Lincolnshire: Police praised for low number of children held in cells overnight

Lincolnshire Police has been praised for holding fewer children in cells overnight than most other police services in England and Wales.

New reserach by the Howard League for Penal Reform shows that there were 19 overnight detentions of children aged 17 and under in police stations across the county during 2011.

The total across England and Wales was 40,716 – which equates to an average of 112 detentions per night. But the chairty believes the true number is likely to be far higher as some of the largest police services in the country were unable to provide figures.

The data shows that the number of overnight detentions is falling nationwide.

The charity is calling for the practice of holding children overnight in police cells to be brought to an end altogether. It is urging police to work more closely with parents and children’s services to provide safe and appropriate care those forwho come to their attention.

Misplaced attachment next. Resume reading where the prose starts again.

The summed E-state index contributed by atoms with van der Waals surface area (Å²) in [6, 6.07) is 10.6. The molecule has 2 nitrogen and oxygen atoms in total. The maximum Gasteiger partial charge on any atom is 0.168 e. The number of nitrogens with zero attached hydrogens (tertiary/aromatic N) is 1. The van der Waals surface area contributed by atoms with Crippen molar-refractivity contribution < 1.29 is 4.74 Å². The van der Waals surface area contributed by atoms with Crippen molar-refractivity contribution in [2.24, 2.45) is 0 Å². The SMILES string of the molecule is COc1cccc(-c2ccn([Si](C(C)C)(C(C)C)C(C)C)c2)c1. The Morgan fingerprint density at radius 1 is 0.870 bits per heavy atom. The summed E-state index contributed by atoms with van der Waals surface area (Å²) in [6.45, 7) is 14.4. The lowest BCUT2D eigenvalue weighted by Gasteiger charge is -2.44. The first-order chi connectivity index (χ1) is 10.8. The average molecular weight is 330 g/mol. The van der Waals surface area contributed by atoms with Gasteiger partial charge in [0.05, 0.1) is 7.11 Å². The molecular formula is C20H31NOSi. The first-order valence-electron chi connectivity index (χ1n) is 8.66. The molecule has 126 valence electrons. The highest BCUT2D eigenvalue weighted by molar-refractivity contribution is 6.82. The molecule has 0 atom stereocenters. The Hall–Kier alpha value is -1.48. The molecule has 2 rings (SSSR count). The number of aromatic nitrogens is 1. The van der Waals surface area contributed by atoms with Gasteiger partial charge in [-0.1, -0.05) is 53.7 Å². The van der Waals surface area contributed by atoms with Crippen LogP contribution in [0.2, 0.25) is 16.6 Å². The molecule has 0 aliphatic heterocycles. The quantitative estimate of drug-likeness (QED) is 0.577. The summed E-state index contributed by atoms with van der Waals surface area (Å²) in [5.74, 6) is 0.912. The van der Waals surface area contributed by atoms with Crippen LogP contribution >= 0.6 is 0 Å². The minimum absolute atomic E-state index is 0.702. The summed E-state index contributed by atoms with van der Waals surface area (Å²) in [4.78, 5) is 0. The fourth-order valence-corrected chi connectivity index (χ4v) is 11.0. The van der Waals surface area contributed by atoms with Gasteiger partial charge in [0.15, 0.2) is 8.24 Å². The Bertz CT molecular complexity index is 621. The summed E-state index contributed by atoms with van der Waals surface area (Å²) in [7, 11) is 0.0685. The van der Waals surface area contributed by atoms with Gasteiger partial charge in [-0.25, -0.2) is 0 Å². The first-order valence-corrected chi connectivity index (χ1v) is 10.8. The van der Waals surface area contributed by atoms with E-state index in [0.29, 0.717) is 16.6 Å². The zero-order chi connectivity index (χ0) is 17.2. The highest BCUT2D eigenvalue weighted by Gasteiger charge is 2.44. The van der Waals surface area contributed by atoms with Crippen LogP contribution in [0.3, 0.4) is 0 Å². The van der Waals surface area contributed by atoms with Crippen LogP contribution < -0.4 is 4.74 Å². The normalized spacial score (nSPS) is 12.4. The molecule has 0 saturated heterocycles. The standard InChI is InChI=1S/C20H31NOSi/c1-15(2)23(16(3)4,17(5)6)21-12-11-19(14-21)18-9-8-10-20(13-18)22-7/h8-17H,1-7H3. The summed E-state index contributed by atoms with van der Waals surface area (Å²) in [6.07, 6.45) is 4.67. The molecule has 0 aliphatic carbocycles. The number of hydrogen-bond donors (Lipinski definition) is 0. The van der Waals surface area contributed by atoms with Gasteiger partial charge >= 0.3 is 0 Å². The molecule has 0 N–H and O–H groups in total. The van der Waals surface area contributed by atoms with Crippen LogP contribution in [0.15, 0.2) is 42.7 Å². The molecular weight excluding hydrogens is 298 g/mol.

The charity also calls for the presumption of bail to be strictly applied to children, as well as pushing for all police to be trained in safeguarding and child protection.

Frances Crook, the charity’s chief executive, said: “Lincolnshire Police deserves credit for its low rate of detentions because holding children as young as ten in police cells overnight is unjustifiable.”

“The vast majority of children who are locked up are innocent of any crime, and it is a frightening and intimidating experience which does more harm than good.”

“It is encouraging to see that the number of detentions is falling nationwide, thanks in part to our successful campaigning. This is a victory for common sense, prudent use of police resources and improved community relations. But the number remains far too high and it is particularly worrying to see that practice varies widely from police service to police service.”

“What boys and girls need in most cases is simply to go home. On rare occasions, somewhere safe – not somewhere secure – should be provided by the local authority. Parents, not police, should be taking responsibility for their children.”

“Police are to be congratulated for the significant fall in the use of police cells in recent years. It is extravagantly expensive to detain children at a time of austerity, particularly when almost all of them are innocent, or have just been naughty and that behaviour can be dealt with quickly and safely by parents.”